The Japanese Navy thought always of the U.S. carriers. They talked about how many were building, and how many were in the PACIFIC and that these must be sunk; but it was always carriers they talked about. Next after that they would attack battleships and lesser ships but never the merchantmen except under most favorable conditions. On instructions from BERLIN I suggested specifically that they concentrate on certain supply lines, with a chance of attacking tankers and transports, but they refused. I suggested the desirability. of attacking the route between HONOLULU and the West Coast because that would force the use of convoys and would force the withdrawal of many escorts from the Western PACIFIC. Again the answer was negative; the mission was the American carriers and they could not be changed on this principle.
As a matter of fact they had much the same attitude towards the employment of the air forces. They felt they could only be risked against the major threat, which was the American Fleet. The enemy fleet, they said, was bound to attack JAPAN; therefore they must destroy it first.
The Japanese had poor types of submarines in this war. First of all they were too big for easy handling under water when under attack, and consequently were too easily destroyed. Then the asdic and sonic and radar equipment was very far behind in development. We therefore arranged to bring over here a type D-9 boat which would be best for them. We brought it to KURE, to the Navy Yard, where the Japanese studied it very carefully, removing the engines and much of the equipment and looked into every part of the construction. But they then came to the conclusion that this type boat was too complicated for construction in JAPAN at this time.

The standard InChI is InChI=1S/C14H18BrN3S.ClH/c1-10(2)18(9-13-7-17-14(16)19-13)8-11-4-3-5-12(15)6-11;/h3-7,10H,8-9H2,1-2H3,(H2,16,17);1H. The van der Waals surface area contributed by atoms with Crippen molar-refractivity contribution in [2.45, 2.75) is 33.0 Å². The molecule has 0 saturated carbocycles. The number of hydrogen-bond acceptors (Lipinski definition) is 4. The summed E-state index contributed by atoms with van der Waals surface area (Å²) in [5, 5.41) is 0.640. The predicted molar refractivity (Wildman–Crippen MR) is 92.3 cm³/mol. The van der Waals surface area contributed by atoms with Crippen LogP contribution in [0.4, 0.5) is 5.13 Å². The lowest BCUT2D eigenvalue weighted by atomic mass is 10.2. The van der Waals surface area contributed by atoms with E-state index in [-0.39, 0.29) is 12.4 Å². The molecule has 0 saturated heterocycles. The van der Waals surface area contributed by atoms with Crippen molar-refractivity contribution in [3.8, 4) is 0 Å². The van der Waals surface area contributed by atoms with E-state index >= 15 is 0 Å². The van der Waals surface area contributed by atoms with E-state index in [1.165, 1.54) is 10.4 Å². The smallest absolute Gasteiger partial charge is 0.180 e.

We arranged for one full Japanese sub crew to be sent to GERMANY, (via the west coast of FRANCE), for training. They had, I think, very good training in German boats and in German attack methods; but unfortunately they got caught in the NORTH ATLANTIC in early 1944 while returning here.
Throughout the war I was in charge of this operation. Usually the boats coming from GERMANY came to PENANG or SINGAPORE and I arranged to ship the vital Japanese materials down for loading and to bring what came from GERMANY up to JAPAN. I had representatives down south to handle matters there. These people also brought me information on the latest submarine war methods.
We shipped from JAPAN quinine and tin and other vital materials in exchange for some optical goods, plans for airplanes, and machine tool equipment. Also we exchanged special personnel this way. But this was not so easy an arrangement because of the American submarines on the route between JAPAN and the South. I knew much of this because of the shipping for which I was responsible, which I have mentioned. It was terrible. Sometimes the entire convoy including all my material would be lost. It seemed that nothing could get through.